When Tiny Speck announced that it was closing its weird and beautiful browser MMO, Glitch, studio founder Stuart Butterfield famously blamed it at least in part on the game’s lack of guidance — there just wasn’t enough hand-holding. “A lot of people were just like, ‘I don’t know what the fuck I’m supposed to do,'” he lamented. “Some people took ‘I don’t know what I’m supposed to do’ as an invitation to explore and ended up loving it. Other people closed the browser. That’s it.”
I know, right? There was crafting and housing and exploring and questing and socializing and achieving and even dynamic events, sure, but what are we to do??
I dropped stuff.
See, Glitch allows — allowed — players to join multiple guild-like “groups,” coming and going at will. There were groups for religions, groups for exiles from other games, groups for sexual preference, groups for scenes, groups for trading, groups for routes, groups for pretty much everything. And then there was the group called We Drop Stuff. These 400 or so players made it their goal in the game to hide cool and valuable objects all over the gameworld, preferably in “blind spots” way up high on tree ledges and hidden behind nooks and crannies and logs and stones where only die-hard explorers might find them. It was geocaching without maps, GPS, or any sense of permanence. “We Drop Stuff is for all the treasure hunters out there,” read the group mission statement. The participants even maintained a list of the best secret spots to help each other hide away goodies.
There was no reward for doing this — no tangible one, anyway. The reward was in knowing that someone, somewhen was going to stumble into your present and take it home and love it or eat it or display it or maybe even leave it for the next Glitchen to discover. I loved being the beneficiary of these little caches. One time, long before the housing changes, I bought a small house that had been previously owned. To my surprise, it came packed with dozens of bags full of items, including approximately 10,000 pieces of ginger, worth more than I paid for the house itself. I’m not sure what the previous owner was going to do with all of that ginger, but getting all the free stuff so unexpectedly was a treat. In We Drop Stuff, I could give that feeling to so many people and have fun doing it.
My little Glitchen specialized in teleportation scripts. If you played around with runes and recall spells in Ultima Online, you’ll grok TP scripts immediately. With enough skill invested, you could take paper (harvested from a tree, naturally), go to a location, and scribe a teleportation script. When used, the script would teleport the user to the location where it had been scribed and be consumed in the process. I went to all the most imaginative and little-known streets I could find and inscribed dozens of scrolls to take with me on my dropping escapades; I figured anyone so invested in exploration that he’d find my scroll would be doubly tickled to find that it led to yet another hidden place to explore.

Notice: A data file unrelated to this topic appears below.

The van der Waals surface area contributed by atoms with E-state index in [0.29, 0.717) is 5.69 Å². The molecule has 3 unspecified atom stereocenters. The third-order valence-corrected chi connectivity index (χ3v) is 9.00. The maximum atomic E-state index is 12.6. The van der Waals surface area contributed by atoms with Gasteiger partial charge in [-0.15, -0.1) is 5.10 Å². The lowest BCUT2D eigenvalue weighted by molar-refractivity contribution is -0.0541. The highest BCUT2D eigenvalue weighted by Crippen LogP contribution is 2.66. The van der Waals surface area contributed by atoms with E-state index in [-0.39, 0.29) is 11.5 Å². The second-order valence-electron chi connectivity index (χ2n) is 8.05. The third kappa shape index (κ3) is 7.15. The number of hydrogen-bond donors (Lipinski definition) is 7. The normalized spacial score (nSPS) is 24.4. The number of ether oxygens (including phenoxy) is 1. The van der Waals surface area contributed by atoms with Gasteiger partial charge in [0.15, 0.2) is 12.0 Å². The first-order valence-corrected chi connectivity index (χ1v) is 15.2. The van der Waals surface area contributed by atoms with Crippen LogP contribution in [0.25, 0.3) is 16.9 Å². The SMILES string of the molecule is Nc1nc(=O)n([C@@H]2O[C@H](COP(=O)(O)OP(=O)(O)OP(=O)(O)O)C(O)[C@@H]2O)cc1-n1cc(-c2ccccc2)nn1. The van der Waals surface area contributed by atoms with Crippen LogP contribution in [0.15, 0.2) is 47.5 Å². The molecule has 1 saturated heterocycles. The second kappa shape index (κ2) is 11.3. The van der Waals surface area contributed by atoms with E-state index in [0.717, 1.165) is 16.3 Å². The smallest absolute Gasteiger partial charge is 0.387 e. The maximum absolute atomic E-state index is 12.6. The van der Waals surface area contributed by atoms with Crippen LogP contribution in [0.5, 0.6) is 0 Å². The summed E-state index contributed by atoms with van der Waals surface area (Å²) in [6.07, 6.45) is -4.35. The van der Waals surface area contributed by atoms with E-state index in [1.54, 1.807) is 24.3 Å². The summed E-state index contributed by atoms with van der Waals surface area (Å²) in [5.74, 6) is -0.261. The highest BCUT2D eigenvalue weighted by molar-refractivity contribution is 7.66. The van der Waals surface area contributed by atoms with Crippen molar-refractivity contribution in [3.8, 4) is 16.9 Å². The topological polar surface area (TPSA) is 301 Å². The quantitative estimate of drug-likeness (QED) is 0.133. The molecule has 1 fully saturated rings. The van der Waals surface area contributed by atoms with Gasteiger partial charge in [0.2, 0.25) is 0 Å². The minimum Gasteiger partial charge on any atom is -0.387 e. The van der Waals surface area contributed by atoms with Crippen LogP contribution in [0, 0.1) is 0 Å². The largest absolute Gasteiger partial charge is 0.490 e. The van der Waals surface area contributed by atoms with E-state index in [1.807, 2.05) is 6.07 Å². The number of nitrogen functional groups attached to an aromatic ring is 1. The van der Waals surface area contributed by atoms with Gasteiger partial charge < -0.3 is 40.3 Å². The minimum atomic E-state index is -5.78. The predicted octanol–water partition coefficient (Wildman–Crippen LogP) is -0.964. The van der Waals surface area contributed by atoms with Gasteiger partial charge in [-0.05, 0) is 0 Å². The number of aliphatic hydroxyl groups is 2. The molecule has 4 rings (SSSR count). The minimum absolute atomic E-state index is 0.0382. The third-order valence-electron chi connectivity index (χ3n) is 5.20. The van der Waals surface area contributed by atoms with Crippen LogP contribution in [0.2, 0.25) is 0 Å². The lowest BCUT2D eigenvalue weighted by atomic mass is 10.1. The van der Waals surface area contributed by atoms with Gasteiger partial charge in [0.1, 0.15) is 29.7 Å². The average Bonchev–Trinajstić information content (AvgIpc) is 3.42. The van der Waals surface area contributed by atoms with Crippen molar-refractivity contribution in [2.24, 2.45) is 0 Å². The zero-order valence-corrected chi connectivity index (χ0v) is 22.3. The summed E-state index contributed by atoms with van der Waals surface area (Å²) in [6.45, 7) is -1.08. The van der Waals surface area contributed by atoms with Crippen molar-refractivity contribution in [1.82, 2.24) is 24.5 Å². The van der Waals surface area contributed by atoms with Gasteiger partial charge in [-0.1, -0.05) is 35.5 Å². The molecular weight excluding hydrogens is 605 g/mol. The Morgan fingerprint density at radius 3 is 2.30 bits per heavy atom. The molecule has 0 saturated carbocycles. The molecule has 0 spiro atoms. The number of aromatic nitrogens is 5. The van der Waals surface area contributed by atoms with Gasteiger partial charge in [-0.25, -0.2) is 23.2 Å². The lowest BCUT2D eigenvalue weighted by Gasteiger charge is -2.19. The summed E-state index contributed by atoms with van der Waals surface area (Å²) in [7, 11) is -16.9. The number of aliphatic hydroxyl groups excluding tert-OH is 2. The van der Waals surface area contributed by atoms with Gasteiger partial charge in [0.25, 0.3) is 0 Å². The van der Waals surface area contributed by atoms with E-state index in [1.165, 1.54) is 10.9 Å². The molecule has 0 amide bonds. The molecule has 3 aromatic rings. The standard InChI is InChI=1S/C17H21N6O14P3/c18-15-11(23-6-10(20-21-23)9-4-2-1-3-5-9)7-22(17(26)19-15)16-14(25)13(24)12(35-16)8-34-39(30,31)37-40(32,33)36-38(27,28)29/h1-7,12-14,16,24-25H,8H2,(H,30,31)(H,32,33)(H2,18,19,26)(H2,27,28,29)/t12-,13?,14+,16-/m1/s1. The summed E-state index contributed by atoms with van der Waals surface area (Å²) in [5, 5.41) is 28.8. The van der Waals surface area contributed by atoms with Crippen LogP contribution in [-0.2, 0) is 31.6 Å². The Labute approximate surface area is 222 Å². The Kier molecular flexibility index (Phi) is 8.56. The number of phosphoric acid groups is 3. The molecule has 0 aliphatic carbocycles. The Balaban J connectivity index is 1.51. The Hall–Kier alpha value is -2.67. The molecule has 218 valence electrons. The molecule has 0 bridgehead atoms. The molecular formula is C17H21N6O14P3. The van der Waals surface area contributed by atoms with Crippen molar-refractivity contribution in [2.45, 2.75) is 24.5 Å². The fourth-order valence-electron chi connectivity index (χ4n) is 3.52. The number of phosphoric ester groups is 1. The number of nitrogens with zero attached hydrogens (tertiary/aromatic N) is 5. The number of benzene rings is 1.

In the process, I treated myself to a tour of so much of the world Tiny Speck built for us. In fact, for a few weeks last spring, I became infatuated with snapping screenshots of ruined buildings in the game. Why were there ruined buildings in a video game? I have no idea. Because the art designer said so. The pure uselessness of these pieces of hidden art just spoke to me. Someone paid someone to draw a secret, lost world inside a Flash-based video game and code it for me to walk past and ponder.
On second thought, this does explain a bit about why the game wasn’t a financial success.
I didn’t realize it at the time, but We Drop Stuff is what Glitch was all about. Not dropping stuff, specifically, but doing something your own way, carving out your own fun, making someone else’s day, even contributing to a community without being overtly social. You could certainly play Glitch as a traditional MMO, living in a house, harvesting resources, crafting consumables, selling high on the market, defending the world from Rook attacks. But in doing so, you’d have missed out on the unique bits that Glitch had to offer. Heck, in most modern MMOs, you can’t drop stuff at all. That’s how little the worlds respond to your presence.
Think about that for a moment.
I don’t want to play games like that anymore.
There are lots of reasons Glitch is closing down, mostly related to marketing and platform issues and things not directly related to gamers’ inability to puzzle out for themselves “what the fuck to do.” But a dearth of creativity isn’t one of them. I cling to the game’s memory as its life fades away because this is a game the industry needs to learn from, its failures as much as its successes. It would never have been a World of Warcraft, but it was something traditional combat grinders are not: It was a toy of wonder, not a violent slot machine. And a good sandbox MMORPG must be both.
My deep regret is that these lessons come ever more frequently at the cost of the best games in the genre.